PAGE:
In the pew in front of me was a couple I know, with their two small children. It's a terrible habit, people-watching during Mass. Especially on those days when it's harder to raise my eyes like I should. The husband reached over the head of their youngest and placed one warm hand on his wife's shoulder. She turned careful eyes to him.

"I love you," he whispered. She nodded, and mouthed the words back. She started to turn back, but he rubbed her shoulder again. She looked back. "I'm sorry about this morning," he whispered.

You know how some animals' skin can change before your eyes? Like an octopus or a chameleon? To camouflage them or display aggression? Women's faces do that too, only instead of protecting them, it exposes them.

Her cheeks flushed, and the muscles under her skin tightened. Her chin tipped up, to trap the tears that pooled in her eyes. She nodded wordlessly, and they both turned back toward the front of the church. 

I watched shamelessly, tears rolling down my own cheeks. The choir burst into song, and we all rose to sing our welcome of the good news, the death and the life, the love and the loss.

My own husband's warm hand reached for mine, and I wept and sang too.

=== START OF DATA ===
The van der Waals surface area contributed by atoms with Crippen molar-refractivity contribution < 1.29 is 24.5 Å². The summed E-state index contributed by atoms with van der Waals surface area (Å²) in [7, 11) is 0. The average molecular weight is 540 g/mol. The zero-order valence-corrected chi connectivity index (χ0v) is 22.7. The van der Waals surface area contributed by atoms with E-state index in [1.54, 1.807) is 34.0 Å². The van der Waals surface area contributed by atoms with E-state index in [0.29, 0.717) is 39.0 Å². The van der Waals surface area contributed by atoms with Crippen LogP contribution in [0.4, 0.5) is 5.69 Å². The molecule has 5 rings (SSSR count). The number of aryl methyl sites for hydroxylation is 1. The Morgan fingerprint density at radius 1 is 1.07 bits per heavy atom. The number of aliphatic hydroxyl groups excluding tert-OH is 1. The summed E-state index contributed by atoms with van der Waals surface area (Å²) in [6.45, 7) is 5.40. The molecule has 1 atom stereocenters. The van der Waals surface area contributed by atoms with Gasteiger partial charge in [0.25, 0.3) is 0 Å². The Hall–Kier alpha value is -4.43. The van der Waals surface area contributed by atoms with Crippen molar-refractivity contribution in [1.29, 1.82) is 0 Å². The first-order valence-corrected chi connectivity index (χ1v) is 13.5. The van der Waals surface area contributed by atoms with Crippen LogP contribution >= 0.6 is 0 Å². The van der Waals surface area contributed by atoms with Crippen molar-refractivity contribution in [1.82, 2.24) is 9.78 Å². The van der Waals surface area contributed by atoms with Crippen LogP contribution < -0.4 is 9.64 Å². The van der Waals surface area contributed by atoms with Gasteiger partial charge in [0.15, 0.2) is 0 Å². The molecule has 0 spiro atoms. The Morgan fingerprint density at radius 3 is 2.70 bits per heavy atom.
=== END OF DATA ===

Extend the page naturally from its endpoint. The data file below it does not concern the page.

The dance of parenting a young adult

Today Clay was home from work, so he came with me to the student's Mass at Sophia's school. I love the student's Mass. The kindergarten class sits right up front and when they kneel, they grip the back of the pew in front of them, their noses barely reaching over it, like they're clinging to a bit of wood in a storm-tossed sea. And then they do random things, like today, when Sophia took a break from looking reverential to play rock, paper, scissors with the little boy next to her. She's a shark at that game.

Just a few minutes into Mass, my phone buzzed in my purse. I glanced at it. Tre. I silenced it and put it back in my purse. He was at work, and could wait.

After Mass, I pulled the phone back out and saw I had a message from him. "Hi, Mom. I cut the heck out of my hand. I'm at the emergency room getting stitches." He sounded shaken, and I stopped walking to call him back. 

In the time that had passed since his call, he'd regained his calm, because he sounded positively breezy. He'd been sharpening a knife, and did he ever mention how terrible the knife sharpener was? I asked if he wanted me to come to the ER, and I could almost see him waving me off.

"Nah. I'm fine. I'll let you know when I'm done."